Hola from your Mexico missionaries at the end of our first day in the colonias. (No surprise! It is really hot here in south Texas and in the colonias.)
We have put in a full day of work building a house and serving the Lord, and we are always grateful for our safe return to our home church, FPC Weslaco. As is the tradition, when we returned this afternoon, Diane and Diane were waiting to welcome us with homemade guacamole and pimento cheese, plus the sherbet floats which are so refreshing after our day in the sun. Both Diane’s are eager to hear about the events of the day, and so while we snack, we reveal some of the special moments from the day. This afternoon, Pastor McCann and his wife Hannah were also here to greet us, as well as Terry, our “ice man.” Between our snack and dinner, all the members of our group will take a much-desired shower and use the afternoon time to read their devotional or debrief their day.
Our day began around 4:45 when the first alarms go off signaling the two Diane’s to get up and start breakfast. I think by 5:00 a.m., everyone was up in our room, and in the process of getting ready for the day. Although we do not have enough room in the van for several coolers, we each made some sandwiches for our co-workers across the border, as well as a hearty snack for ourselves. We have a schedule, so once breakfast is ready, we eat and then re-assemble for our morning devotion. (David Rodriguez joined us this morning, since his vehicle was taking the water and coolers across the border for us.) Samuel and Rosemary were here in plenty of time for breakfast and devotional, and we were all in the vehicles, ready to roll, by 6:05.
Apparently, we were still not up to speed, because both Karryl and I failed to pick up the toll money on our way out the door. Never fear, though; Karryl had just enough cash in his wallet to cover our tolls both going and coming! We had one other small digression when we entered Mexico this morning: we accidentally went straight when we were supposed to veer to the right. David Rodriguez was right behind us, so we got turned around fairly quickly; however, it did bring several questions from the border patrol, which Tom Lewis, (who speaks Spanish, thank goodness,) was able to explain to the guard’s satisfaction. (Later he told us that apparently his Spanish is not as good as thought it was at 6:00 a.m. In the morning.)
As usual, our first stop was the church where we spent several minutes greeting our Faith Ministry friends and meeting some of the new folks who are putting in their sweat equity with the Ministry. Both Colleen, who helps with the volunteers and monitors the scholarship program, and Gracie, who is spending part of her summer as a volunteer, were there. (We met both of them last year when we were here.) After taking the opportunity to use the facilities and have a group photo made, all fifteen of us loaded back into the vans and headed to our worksite, (which is not too far from the clinic, as the crow flies.) The mother of our family was walking her children to school, so we began the work of the day, and waited until she returned to have our morning prayer, which was led by the new pastor, Carlos. Then Colleen introduced us to the members of our family, and we were soon back at work.
Where we are working this year is close to a fairly large plant and right along side of a large pond. Next to the plant, we can just barely make out the very colorful “condos” which are built for and then rented by the workers at the plant. There is a very small wood shed, probably about 4 feet by 4 feet, on the lot where we are building the house, and that is sort of a way station for the members of our family while we are working there. Gracie said the family probably had to build something on it to indicate the land was taken, and as of right now, our family is renting a house somewhere else in the colonias. The lot is not well kept, in addition to the fact that it is located next to water, and so the bugs are a bit of a nuisance. Fortunately, we are prepared and have an adequate supply of insect repellent.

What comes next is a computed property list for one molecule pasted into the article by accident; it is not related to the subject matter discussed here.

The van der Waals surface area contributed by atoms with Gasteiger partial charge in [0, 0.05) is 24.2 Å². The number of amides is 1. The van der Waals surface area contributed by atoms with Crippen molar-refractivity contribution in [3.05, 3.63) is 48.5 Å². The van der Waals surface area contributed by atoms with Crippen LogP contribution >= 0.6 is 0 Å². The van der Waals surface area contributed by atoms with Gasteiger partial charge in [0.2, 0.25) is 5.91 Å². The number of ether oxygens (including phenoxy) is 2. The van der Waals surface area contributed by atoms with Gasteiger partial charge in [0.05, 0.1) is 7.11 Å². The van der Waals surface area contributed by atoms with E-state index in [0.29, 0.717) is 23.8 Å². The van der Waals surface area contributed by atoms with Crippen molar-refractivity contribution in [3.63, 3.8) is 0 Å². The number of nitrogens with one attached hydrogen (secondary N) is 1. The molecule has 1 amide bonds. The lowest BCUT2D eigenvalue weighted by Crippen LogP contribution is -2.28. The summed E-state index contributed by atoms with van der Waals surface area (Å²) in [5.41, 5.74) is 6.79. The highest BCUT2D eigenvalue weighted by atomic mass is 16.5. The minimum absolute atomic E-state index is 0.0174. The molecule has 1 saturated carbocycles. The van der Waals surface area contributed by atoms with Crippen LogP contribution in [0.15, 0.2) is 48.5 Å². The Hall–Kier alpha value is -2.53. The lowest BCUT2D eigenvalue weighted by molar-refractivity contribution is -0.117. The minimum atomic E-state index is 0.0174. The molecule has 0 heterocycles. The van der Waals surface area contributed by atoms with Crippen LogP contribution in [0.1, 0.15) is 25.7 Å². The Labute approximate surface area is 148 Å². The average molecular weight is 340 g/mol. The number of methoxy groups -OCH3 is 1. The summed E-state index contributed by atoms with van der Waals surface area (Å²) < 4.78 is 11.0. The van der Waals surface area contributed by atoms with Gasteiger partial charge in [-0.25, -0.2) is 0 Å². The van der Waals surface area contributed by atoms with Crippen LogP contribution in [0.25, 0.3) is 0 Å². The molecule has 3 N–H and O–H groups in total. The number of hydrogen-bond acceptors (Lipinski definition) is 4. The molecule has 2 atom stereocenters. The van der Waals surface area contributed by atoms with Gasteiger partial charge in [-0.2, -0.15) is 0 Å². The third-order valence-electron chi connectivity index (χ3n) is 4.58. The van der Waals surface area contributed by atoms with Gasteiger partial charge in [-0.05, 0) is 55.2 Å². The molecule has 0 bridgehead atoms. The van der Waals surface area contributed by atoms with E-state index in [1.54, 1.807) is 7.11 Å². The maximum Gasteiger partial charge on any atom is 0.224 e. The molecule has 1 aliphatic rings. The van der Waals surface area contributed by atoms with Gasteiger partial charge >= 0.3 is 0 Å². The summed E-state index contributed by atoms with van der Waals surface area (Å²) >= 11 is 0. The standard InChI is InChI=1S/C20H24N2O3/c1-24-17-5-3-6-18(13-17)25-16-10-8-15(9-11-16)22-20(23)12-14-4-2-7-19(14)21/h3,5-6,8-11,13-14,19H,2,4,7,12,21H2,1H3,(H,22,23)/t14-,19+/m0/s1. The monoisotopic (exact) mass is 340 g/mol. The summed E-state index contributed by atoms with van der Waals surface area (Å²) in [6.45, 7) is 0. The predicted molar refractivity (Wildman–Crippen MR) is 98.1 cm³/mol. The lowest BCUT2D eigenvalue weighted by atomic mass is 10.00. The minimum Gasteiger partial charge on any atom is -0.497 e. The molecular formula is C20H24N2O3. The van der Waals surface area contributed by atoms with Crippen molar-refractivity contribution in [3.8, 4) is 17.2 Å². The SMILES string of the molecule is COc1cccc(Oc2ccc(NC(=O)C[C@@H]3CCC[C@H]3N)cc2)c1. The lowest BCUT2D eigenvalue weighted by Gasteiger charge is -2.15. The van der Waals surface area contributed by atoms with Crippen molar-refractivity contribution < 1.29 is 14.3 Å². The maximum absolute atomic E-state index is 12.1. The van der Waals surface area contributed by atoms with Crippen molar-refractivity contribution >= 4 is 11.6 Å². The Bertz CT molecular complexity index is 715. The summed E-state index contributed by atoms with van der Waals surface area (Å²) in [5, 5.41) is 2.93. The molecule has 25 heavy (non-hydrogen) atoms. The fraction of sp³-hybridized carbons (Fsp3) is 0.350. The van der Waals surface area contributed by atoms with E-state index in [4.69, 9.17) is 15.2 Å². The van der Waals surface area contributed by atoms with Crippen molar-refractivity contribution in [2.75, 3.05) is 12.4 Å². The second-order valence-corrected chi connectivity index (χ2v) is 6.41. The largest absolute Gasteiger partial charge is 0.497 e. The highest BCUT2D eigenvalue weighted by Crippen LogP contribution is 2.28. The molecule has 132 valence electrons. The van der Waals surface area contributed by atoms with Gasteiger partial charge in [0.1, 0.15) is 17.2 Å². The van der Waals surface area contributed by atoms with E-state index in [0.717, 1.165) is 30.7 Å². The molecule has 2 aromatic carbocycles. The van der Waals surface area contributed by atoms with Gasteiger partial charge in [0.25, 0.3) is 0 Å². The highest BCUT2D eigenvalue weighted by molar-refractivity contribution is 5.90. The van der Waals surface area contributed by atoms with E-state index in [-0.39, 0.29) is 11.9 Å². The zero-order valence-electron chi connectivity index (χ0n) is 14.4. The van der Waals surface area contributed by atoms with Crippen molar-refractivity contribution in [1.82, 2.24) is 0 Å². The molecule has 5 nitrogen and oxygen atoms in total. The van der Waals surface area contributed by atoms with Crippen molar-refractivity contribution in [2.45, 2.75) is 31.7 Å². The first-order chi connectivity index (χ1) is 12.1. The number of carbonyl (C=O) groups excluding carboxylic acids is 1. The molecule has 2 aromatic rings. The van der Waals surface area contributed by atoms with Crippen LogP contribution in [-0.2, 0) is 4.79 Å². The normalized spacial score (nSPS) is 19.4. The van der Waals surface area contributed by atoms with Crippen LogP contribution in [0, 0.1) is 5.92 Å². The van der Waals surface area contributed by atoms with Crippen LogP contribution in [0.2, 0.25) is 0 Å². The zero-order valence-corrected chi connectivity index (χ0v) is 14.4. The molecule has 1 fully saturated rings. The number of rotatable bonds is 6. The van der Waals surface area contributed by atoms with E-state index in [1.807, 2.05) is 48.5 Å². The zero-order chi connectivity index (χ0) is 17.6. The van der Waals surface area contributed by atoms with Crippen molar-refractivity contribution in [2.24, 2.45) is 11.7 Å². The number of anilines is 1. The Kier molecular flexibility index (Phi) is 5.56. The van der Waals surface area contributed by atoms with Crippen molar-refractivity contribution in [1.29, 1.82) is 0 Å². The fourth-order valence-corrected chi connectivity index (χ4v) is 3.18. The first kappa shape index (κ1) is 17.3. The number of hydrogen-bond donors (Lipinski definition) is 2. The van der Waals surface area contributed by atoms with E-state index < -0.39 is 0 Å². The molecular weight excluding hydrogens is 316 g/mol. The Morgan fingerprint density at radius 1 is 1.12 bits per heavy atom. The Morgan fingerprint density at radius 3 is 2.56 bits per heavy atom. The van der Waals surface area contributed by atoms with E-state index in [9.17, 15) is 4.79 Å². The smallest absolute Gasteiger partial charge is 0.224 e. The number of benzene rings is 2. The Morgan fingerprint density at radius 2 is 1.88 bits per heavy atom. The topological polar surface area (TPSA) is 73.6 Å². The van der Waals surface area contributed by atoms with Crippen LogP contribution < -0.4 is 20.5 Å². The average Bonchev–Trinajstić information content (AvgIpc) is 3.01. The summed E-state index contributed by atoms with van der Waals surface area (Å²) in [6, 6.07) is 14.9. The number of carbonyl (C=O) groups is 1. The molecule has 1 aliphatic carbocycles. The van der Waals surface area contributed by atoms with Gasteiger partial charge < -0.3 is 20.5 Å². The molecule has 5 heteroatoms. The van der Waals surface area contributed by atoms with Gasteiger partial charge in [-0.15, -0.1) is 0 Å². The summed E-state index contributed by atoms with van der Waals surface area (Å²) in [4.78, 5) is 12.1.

There is another group working in the colonia this week. They are from an Indianapolis Presbyterian church and number about 15; however, they are all adults and are staying at the clinic. We love it when there is another group working the same week as us. Lunch is always more fun, and worship is ever more like worship when the congregation is larger than just the 15 of us. (We actually can see their worksite across the pond from ours.) One other benefit: help pouring a roof, and apparently we are going to pour two roofs together this week.
Our first task of the day was to shovel/wheelbarrow the “fill dirt” into the foundation of the house to save on the amount of cement used for the floor. We also picked up rocks to drop down in the first row of concrete blocks, again to save on the amount of cement needed to give strength to the walls. Then we began the process of making lots and lots of concrete. With shoveling teams at both the sand pile and the gravel pile, we implemented our system for taking turns, and in so doing, gave all shovelers a small break between turns. Stronger folks moved the buckets filled with gravel and sand; others got the newly empty buckets back to the gravel and sand piles, so we could fill them quickly. Wow! We have some amazing shovelers on our Mission team this year. Maybe it is because they are young, but all of our team who are under the age of 25 …Samuel, Rosemary, Jessie, Jamie, Laura, and Rachel….all were top-notch shovelers! The floor was completely done by around 10:30 this morning.